Passengers unable to travel because of the strike would be reimbursed the full cost of their tickets and a voucher for the same amount. AFP
Transport Minister Clement Beaune called the stoppage over the the coming weekend "incomprehensible and unjustifiable".
"It will probably cost the company around a 100 million euros," he told Franceinfo radio. "We don't need that at the moment and we need everyone to start talking again."
Several hundred thousand travellers have seen their tickets cancelled this weekend, the first Christmas since 2019 without major Covid-19 health concerns.
The SNCF has offered to reimburse double the face value of cancelled tickets if travellers are unable to book an alternative.
"I'm totally fed up. It's becoming a nightmare. You can't take people as hostages like this," pensioner Christian Petit told AFP at a station in Lyon.
Resolving the dispute, which has led to the cancellation of two out of five long-distance trains this weekend, is complicated by the way the strikers have organised themselves.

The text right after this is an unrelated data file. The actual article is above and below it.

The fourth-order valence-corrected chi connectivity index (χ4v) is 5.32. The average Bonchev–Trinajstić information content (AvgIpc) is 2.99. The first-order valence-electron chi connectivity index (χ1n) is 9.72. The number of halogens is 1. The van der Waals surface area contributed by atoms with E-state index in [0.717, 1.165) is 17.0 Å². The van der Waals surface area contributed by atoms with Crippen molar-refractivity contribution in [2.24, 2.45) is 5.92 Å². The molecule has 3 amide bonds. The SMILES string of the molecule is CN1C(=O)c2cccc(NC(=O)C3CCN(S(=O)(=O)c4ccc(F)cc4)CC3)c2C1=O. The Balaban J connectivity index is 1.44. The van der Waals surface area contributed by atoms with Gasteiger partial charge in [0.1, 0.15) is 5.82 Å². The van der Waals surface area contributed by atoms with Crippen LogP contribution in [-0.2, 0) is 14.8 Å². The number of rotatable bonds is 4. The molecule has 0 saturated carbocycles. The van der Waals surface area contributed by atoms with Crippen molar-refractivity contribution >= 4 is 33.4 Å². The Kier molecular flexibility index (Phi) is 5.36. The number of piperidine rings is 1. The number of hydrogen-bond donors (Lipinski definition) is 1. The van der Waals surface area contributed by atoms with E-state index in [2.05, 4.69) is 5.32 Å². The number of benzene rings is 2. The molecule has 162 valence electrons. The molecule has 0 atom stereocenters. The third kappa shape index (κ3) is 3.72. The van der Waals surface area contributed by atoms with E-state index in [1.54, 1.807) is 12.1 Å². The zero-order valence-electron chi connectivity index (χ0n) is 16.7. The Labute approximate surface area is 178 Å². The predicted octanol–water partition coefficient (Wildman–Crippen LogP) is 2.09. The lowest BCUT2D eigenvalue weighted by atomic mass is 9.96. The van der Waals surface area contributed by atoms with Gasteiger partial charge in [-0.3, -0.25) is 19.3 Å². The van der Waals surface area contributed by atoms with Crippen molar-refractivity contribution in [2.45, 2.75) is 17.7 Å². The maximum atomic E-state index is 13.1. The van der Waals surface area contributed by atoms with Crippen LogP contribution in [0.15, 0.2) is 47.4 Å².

The stoppage has been coordinated by an informal collective of train managers on Facebook, rather than via union representatives, and the strikers have made no public statement.
The SNCF says unions have already negotiated a pay rise of 12 percent over two years for staff, which is in line with inflation and superior to most private-sector settlements.
"We've done everything to try to avoid the strike," SNCF boss Jean-Pierre Farandou said on Thursday.
More disruption looms over the New Year weekend when unions have informed management of another possible strike.
"What we expect from the management of the SNCF today is that they find a solution in the next few hours, and I mean in the next few hours," Economy Minister Bruno Le Maire told Sud Radio.